From the early days of the pandemic, front line health care workers have been among the virus’s many victims. Li Wenliang, the Wuhan doctor who tried to warn the world of COVID-19, was one of the first to die, in February. According to one World Health Organization report from April 8, more than 22,000 confirmed cases from fifty-two countries involved health care workers. In Ontario, the latest data at the time of publication reveals that they make up 6,413 confirmed cases.

Back in March, one of the Ontario doctors who opted to isolate from their families was Brent Andruko, an emergency physician at Mississauga Hospital. Andruko, fifty-five, considered himself in a moderate-risk group due to his asthma, but he wasn’t worried only about himself. As a medical veteran of SARS and H1N1, he’s no stranger to the ways his job can put his loved ones in danger.

In 2009, while working in his hospital’s emergency department, Andruko contracted swine flu. He later spread the disease to his wife and two young sons, who were a toddler and an infant at the time. They all eventually recovered, but it was an eye-opening experience.

In early March, as emergency measures were implemented in Canada, Andruko knew that he could not have a repeat of that event. The risks with COVID-19 were even higher because, that same month, his wife, Kate Greenhouse, developed shingles, resulting in a compromised immune system. With the virus spreading in Canada, Andruko made the decision to leave his family and moved into a rented Airbnb apartment nearby.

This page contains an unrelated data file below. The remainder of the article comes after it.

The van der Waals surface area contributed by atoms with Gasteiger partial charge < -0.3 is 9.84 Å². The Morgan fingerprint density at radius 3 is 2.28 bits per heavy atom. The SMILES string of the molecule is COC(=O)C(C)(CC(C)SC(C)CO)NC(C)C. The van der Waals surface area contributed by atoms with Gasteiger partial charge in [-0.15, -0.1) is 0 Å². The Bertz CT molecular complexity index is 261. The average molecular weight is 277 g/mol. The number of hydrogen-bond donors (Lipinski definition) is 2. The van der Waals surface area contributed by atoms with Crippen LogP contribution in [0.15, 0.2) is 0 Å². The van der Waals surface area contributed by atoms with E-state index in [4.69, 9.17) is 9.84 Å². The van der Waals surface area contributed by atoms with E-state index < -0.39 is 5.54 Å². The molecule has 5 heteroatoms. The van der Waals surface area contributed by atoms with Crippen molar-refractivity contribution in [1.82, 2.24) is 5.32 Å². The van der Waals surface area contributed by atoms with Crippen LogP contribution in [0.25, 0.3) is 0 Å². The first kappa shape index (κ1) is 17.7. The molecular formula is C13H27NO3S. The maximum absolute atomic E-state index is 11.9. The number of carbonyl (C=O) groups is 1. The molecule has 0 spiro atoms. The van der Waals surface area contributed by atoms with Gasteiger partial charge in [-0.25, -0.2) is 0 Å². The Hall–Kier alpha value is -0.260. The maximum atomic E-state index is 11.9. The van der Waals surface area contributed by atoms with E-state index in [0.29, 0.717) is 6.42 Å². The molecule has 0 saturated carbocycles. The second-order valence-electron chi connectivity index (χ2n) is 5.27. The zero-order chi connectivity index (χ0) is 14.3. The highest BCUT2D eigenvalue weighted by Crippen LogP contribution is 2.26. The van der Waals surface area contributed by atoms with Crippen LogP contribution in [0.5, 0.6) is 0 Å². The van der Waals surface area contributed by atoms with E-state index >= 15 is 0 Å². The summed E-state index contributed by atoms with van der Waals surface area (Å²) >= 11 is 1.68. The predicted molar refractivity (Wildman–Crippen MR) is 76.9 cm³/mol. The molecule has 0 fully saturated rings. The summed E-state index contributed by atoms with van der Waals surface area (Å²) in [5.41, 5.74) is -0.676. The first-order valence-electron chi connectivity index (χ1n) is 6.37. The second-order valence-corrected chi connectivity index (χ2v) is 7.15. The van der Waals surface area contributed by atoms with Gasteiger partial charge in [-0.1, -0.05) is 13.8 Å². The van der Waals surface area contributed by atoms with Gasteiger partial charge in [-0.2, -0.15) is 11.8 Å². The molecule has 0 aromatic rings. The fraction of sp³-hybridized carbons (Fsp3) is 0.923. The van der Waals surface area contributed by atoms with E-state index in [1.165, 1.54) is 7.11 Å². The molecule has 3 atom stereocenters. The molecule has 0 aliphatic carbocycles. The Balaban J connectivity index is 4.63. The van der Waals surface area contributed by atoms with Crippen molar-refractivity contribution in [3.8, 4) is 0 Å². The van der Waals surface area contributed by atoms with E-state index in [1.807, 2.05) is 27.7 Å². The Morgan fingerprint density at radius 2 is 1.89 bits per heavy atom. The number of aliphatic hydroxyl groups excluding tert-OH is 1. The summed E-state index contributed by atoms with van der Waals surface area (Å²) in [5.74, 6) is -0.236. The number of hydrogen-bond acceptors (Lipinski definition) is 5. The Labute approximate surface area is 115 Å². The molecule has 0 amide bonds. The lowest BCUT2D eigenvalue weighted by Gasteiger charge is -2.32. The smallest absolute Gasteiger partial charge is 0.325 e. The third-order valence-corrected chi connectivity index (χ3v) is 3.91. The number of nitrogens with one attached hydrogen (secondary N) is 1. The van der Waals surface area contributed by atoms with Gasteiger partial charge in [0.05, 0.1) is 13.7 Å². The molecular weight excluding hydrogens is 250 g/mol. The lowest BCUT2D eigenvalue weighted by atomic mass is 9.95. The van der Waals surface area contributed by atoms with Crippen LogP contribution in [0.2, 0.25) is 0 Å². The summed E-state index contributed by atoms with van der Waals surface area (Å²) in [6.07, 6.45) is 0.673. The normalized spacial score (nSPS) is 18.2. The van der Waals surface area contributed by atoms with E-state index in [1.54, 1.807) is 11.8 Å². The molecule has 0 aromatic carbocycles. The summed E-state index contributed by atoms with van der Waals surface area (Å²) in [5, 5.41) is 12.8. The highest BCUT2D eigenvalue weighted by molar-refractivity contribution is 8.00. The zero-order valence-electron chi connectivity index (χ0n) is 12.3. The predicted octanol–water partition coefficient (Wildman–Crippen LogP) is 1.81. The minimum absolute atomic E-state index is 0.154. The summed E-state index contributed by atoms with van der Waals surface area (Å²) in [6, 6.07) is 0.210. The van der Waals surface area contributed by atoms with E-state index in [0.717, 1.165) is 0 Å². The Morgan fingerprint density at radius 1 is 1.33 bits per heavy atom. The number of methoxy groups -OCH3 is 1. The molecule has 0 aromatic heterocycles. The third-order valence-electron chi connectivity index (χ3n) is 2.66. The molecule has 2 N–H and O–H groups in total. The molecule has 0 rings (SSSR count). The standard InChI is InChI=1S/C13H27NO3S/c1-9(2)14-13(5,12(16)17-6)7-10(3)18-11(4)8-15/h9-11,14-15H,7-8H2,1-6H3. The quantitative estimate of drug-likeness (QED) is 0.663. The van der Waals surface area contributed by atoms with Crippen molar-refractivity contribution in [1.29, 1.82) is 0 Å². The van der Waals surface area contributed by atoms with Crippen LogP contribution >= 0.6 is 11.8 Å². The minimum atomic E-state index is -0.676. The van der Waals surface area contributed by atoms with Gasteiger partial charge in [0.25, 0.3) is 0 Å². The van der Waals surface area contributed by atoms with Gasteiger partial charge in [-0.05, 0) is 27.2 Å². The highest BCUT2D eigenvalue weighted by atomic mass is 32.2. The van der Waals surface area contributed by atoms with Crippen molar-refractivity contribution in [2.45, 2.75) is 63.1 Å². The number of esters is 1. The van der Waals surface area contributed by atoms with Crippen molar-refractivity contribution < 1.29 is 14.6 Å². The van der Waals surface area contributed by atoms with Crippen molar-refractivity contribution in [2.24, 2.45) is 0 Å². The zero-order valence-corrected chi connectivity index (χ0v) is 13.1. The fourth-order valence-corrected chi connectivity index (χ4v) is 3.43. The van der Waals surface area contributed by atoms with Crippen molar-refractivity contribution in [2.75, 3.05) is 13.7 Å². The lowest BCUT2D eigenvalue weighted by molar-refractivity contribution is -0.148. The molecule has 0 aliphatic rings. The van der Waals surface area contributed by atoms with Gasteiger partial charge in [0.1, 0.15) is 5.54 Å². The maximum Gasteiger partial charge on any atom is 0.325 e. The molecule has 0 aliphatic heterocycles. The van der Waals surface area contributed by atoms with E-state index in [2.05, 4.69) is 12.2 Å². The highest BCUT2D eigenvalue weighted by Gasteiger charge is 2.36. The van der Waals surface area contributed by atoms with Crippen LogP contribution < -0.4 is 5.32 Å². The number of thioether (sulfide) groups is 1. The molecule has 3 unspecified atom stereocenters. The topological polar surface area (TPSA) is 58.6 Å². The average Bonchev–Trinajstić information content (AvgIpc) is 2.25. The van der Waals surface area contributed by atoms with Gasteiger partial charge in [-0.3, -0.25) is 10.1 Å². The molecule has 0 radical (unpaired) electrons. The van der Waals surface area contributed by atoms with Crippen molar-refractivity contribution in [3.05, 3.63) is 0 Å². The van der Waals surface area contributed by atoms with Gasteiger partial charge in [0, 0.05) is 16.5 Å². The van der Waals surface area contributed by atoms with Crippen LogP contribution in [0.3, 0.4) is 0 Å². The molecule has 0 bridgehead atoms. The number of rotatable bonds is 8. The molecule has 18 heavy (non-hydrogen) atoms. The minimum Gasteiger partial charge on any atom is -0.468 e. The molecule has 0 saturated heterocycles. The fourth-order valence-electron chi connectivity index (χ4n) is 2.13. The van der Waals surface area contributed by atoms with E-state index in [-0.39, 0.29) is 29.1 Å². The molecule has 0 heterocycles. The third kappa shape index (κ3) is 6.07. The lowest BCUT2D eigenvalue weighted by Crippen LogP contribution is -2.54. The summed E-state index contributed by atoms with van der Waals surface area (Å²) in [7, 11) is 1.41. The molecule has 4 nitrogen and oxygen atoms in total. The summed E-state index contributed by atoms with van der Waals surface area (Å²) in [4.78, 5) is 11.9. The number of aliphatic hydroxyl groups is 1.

He continued going to the hospital and saw his family only for regular walks, during which he was forced to keep his distance. Often, after he would leave, his youngest son would burst into tears. “It’s hard [for the children] because they can’t touch him,” Greenhouse said. “I think that’s actually one of the hardest parts . . . for Brent, too. He doesn’t get any physical connection at all, any hugs. He can’t touch his own children.”

To Andruko, family is everything. He didn’t know how long the separation would last. Predictions for a vaccine have been cited as twelve to eighteen months in the best-case scenarios. But Andruko was willing to continue the living situation indefinitely to keep them safe. “I don’t want to get them sick,” he said on a Zoom video call, two weeks into his Airbnb stay. “I don’t care if I go, but I can’t let my wife go.”

In some ways, doctors like Andruko and Doan are the lucky ones. Physicians are at great risk, but their larger salaries, which can be hundreds of thousands of dollars each year, can make it easier to facilitate distancing through rented spaces. Other hospital workers—nurses, orderlies, patient-service associates—can be in more precarious situations and have an average salary of $40,500. For some, separation can be more complicated than just making the decision to leave.